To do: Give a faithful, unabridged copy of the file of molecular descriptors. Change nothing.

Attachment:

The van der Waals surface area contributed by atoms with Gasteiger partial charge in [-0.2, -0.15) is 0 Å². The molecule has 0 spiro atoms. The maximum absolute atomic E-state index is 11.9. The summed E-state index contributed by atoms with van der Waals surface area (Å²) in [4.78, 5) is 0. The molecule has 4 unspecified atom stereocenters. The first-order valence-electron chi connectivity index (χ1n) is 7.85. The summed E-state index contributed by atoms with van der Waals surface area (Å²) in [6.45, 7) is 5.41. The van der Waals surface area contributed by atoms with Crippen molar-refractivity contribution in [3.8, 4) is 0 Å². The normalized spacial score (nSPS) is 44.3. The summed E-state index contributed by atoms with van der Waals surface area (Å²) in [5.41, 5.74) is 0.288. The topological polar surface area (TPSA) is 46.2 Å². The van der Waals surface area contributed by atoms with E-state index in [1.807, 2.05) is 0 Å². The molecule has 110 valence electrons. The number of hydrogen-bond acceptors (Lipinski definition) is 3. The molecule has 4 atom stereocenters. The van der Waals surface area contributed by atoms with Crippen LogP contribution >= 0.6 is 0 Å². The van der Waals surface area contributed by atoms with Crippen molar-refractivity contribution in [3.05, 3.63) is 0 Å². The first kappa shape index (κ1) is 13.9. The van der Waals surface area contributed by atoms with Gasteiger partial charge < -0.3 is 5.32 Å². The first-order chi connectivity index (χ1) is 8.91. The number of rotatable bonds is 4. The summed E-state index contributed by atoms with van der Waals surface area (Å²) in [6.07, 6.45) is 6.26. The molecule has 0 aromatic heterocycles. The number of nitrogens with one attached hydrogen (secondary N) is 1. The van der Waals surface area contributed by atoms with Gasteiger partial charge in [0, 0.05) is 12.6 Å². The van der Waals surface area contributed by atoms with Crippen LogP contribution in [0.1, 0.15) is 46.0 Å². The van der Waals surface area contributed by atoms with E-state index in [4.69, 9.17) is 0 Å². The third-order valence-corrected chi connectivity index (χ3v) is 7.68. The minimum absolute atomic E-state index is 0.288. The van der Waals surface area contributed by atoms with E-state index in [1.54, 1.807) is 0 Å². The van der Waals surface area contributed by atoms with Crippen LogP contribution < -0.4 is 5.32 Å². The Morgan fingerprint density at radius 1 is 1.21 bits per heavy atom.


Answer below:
The van der Waals surface area contributed by atoms with Gasteiger partial charge in [-0.2, -0.15) is 0 Å². The molecule has 0 spiro atoms. The maximum absolute atomic E-state index is 11.9. The summed E-state index contributed by atoms with van der Waals surface area (Å²) in [4.78, 5) is 0. The molecule has 4 unspecified atom stereocenters. The first-order valence-electron chi connectivity index (χ1n) is 7.85. The summed E-state index contributed by atoms with van der Waals surface area (Å²) in [6.45, 7) is 5.41. The van der Waals surface area contributed by atoms with Crippen molar-refractivity contribution in [3.8, 4) is 0 Å². The normalized spacial score (nSPS) is 44.3. The summed E-state index contributed by atoms with van der Waals surface area (Å²) in [5.41, 5.74) is 0.288. The topological polar surface area (TPSA) is 46.2 Å². The van der Waals surface area contributed by atoms with E-state index in [1.807, 2.05) is 0 Å². The molecule has 110 valence electrons. The number of hydrogen-bond acceptors (Lipinski definition) is 3. The molecule has 4 atom stereocenters. The van der Waals surface area contributed by atoms with Crippen LogP contribution >= 0.6 is 0 Å². The van der Waals surface area contributed by atoms with Crippen molar-refractivity contribution in [3.05, 3.63) is 0 Å². The first kappa shape index (κ1) is 13.9. The van der Waals surface area contributed by atoms with Gasteiger partial charge < -0.3 is 5.32 Å². The first-order chi connectivity index (χ1) is 8.91. The number of rotatable bonds is 4. The summed E-state index contributed by atoms with van der Waals surface area (Å²) in [6.07, 6.45) is 6.26. The molecule has 0 aromatic heterocycles. The number of nitrogens with one attached hydrogen (secondary N) is 1. The van der Waals surface area contributed by atoms with Gasteiger partial charge in [0, 0.05) is 12.6 Å². The van der Waals surface area contributed by atoms with Crippen LogP contribution in [0.1, 0.15) is 46.0 Å². The van der Waals surface area contributed by atoms with E-state index in [4.69, 9.17) is 0 Å². The third-order valence-corrected chi connectivity index (χ3v) is 7.68. The minimum absolute atomic E-state index is 0.288. The van der Waals surface area contributed by atoms with E-state index in [1.54, 1.807) is 0 Å². The van der Waals surface area contributed by atoms with Crippen LogP contribution < -0.4 is 5.32 Å². The Morgan fingerprint density at radius 1 is 1.21 bits per heavy atom.